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Crowded leaves of Salvinia molesta floating in water

Image Credit: Keith Bradley, Botanist/Conservation Biologist,

Giant Salvinia

Giant salvinia (Salvinia molesta) is currently invading waterbodies in the Southeastern U.S. and has the potential to rapidly invade and infest Florida’s ponds, lakes, and rivers. It has already caused severe economic and environmental problems in Texas and Louisiana. Giant salvinia is a free-floating aquatic fern that is most easily recognizable by its rows of hairs with four branches that join at the tip creating an egg-beater appearance. It forms floating mats that shade and crowd out native plants reducing oxygen content and degrading water quality for fish and other aquatic organisms. Thick mats can affect navigation and recreational activities. Giant salvinia is on the Federal Noxious Weed List and is prohibited in Florida. This species is part of the Early Detection Rapid Response program. If you see this plant in the wild, please report it immediately.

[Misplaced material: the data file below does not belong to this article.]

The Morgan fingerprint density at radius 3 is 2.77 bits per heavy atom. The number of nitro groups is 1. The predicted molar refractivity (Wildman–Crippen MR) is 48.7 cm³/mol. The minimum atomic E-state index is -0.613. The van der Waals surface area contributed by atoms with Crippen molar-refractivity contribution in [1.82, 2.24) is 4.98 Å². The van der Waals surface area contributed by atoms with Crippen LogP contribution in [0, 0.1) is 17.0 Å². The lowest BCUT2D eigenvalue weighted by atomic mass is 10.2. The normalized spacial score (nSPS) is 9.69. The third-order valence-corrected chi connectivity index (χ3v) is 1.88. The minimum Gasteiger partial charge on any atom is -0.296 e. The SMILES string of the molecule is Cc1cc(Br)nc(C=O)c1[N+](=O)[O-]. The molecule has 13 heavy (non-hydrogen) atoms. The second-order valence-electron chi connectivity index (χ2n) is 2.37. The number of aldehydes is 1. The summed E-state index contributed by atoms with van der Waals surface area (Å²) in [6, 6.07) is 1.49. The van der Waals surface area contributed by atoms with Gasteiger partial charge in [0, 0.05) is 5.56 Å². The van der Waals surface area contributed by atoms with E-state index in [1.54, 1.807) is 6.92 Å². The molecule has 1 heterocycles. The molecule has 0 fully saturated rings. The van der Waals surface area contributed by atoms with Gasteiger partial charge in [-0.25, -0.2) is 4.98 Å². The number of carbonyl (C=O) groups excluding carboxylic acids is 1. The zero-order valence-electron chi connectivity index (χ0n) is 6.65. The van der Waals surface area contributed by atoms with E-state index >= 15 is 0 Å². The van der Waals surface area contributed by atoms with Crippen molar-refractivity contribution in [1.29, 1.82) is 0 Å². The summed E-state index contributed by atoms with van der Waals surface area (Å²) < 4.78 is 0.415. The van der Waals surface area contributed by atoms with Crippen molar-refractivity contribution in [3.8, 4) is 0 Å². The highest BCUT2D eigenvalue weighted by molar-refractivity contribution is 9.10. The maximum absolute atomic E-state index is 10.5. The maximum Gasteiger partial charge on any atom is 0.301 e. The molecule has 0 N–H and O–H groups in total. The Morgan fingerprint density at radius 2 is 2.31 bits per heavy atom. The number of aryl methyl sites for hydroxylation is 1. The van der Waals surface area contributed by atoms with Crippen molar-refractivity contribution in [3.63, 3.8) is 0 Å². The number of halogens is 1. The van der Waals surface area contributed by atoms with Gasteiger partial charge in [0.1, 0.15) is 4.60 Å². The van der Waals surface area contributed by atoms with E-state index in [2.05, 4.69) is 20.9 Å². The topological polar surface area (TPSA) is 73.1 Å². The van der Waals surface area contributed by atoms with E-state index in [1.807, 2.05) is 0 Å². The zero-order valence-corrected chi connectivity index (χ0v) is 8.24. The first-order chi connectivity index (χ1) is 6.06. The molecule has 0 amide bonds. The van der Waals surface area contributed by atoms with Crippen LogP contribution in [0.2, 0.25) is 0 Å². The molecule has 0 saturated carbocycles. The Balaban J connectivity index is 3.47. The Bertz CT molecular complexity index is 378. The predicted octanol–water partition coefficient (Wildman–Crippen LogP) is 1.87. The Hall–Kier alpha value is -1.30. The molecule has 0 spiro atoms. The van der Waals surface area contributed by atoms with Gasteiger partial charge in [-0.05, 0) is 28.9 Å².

Common Name: Giant Salvinia

Species Name: Salvinia molesta

Habit: An aquatic free-floating fern. Leaves can have variations in leaf shape and form due to habitat conditions. All will have arching hairs that connect at the tips that look like eggbeaters.

Origin: Northern Argentina and Southeastern Brazil

Counties Confirmed: Gadsden, Escambia, Collier, Hillsborough, Bay, Alachua, Marion

Description: Giant salvinia grows rapidly to cover the surface of lakes and streams, spreading aggressively by vegetative fragments. Floating leaves can grow between 0.5 to 1.5 inches long and be green, gold, or brown.

Habitat: Lakes, rivers

Comments: New giant salvinia infestations have been found in Florida and due to intensive management efforts have not been able to establish and spread.

Map indicating the seven counties giant salvinia has been vouchered in.

Call to Action

What can you do to help protect Florida waters?

Report giant salvinia sightings! Call the FWC Invasive Plant Management office at 1-850-617-9430 

Do not plant or transport giant salvinia. It is prohibited in the United States by Federal law.

Clean, drain, and dry all gear completely before entering another water body. It is easier and much cheaper to prevent an invasive plant from entering a waterbody than it is to manage after it becomes established. 

Report Immediately

Please report all plant Early Detection Rapid Response sightings immediately to the FWC Invasive Plant Management office at 1-850-617-9430

Photo credit: Troy Evans, Barry Rice, Robert Videki